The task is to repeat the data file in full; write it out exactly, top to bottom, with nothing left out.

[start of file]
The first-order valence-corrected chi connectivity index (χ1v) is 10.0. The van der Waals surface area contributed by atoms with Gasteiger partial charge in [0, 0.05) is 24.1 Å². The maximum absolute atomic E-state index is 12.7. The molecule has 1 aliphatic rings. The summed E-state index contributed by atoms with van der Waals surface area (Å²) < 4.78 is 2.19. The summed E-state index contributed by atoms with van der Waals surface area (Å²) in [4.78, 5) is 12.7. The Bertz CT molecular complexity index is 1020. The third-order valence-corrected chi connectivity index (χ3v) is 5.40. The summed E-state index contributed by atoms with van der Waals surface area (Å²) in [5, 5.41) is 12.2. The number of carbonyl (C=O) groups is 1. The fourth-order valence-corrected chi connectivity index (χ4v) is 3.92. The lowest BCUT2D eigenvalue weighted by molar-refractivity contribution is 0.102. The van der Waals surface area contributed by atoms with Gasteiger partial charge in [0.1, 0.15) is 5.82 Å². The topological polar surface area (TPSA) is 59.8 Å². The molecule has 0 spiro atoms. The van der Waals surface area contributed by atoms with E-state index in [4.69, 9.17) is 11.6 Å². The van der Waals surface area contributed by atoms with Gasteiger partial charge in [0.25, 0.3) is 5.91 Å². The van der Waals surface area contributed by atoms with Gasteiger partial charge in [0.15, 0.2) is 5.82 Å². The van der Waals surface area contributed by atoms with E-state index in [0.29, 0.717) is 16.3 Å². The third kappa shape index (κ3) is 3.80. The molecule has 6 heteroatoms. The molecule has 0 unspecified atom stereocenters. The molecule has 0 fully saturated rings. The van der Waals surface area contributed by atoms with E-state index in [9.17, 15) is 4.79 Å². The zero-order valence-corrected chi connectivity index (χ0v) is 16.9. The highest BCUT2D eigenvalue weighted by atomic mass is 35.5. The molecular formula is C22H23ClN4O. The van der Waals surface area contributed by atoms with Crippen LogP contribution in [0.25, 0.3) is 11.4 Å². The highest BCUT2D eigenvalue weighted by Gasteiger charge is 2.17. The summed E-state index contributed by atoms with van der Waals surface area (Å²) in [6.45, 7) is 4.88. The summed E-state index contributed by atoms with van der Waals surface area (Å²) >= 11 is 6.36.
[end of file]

The first-order valence-corrected chi connectivity index (χ1v) is 10.0. The van der Waals surface area contributed by atoms with Gasteiger partial charge in [0, 0.05) is 24.1 Å². The maximum absolute atomic E-state index is 12.7. The molecule has 1 aliphatic rings. The summed E-state index contributed by atoms with van der Waals surface area (Å²) < 4.78 is 2.19. The summed E-state index contributed by atoms with van der Waals surface area (Å²) in [4.78, 5) is 12.7. The Bertz CT molecular complexity index is 1020. The third-order valence-corrected chi connectivity index (χ3v) is 5.40. The summed E-state index contributed by atoms with van der Waals surface area (Å²) in [5, 5.41) is 12.2. The number of carbonyl (C=O) groups is 1. The fourth-order valence-corrected chi connectivity index (χ4v) is 3.92. The lowest BCUT2D eigenvalue weighted by molar-refractivity contribution is 0.102. The van der Waals surface area contributed by atoms with Gasteiger partial charge in [0.1, 0.15) is 5.82 Å². The topological polar surface area (TPSA) is 59.8 Å². The molecule has 0 spiro atoms. The van der Waals surface area contributed by atoms with E-state index in [4.69, 9.17) is 11.6 Å². The van der Waals surface area contributed by atoms with Gasteiger partial charge in [0.25, 0.3) is 5.91 Å². The van der Waals surface area contributed by atoms with Gasteiger partial charge in [0.15, 0.2) is 5.82 Å². The van der Waals surface area contributed by atoms with E-state index in [0.29, 0.717) is 16.3 Å². The third kappa shape index (κ3) is 3.80. The molecule has 6 heteroatoms. The molecule has 0 unspecified atom stereocenters. The molecule has 0 fully saturated rings. The van der Waals surface area contributed by atoms with E-state index in [9.17, 15) is 4.79 Å². The zero-order valence-corrected chi connectivity index (χ0v) is 16.9. The highest BCUT2D eigenvalue weighted by atomic mass is 35.5. The molecular formula is C22H23ClN4O. The van der Waals surface area contributed by atoms with Crippen LogP contribution in [0.25, 0.3) is 11.4 Å². The highest BCUT2D eigenvalue weighted by Gasteiger charge is 2.17. The summed E-state index contributed by atoms with van der Waals surface area (Å²) in [6.45, 7) is 4.88. The summed E-state index contributed by atoms with van der Waals surface area (Å²) >= 11 is 6.36.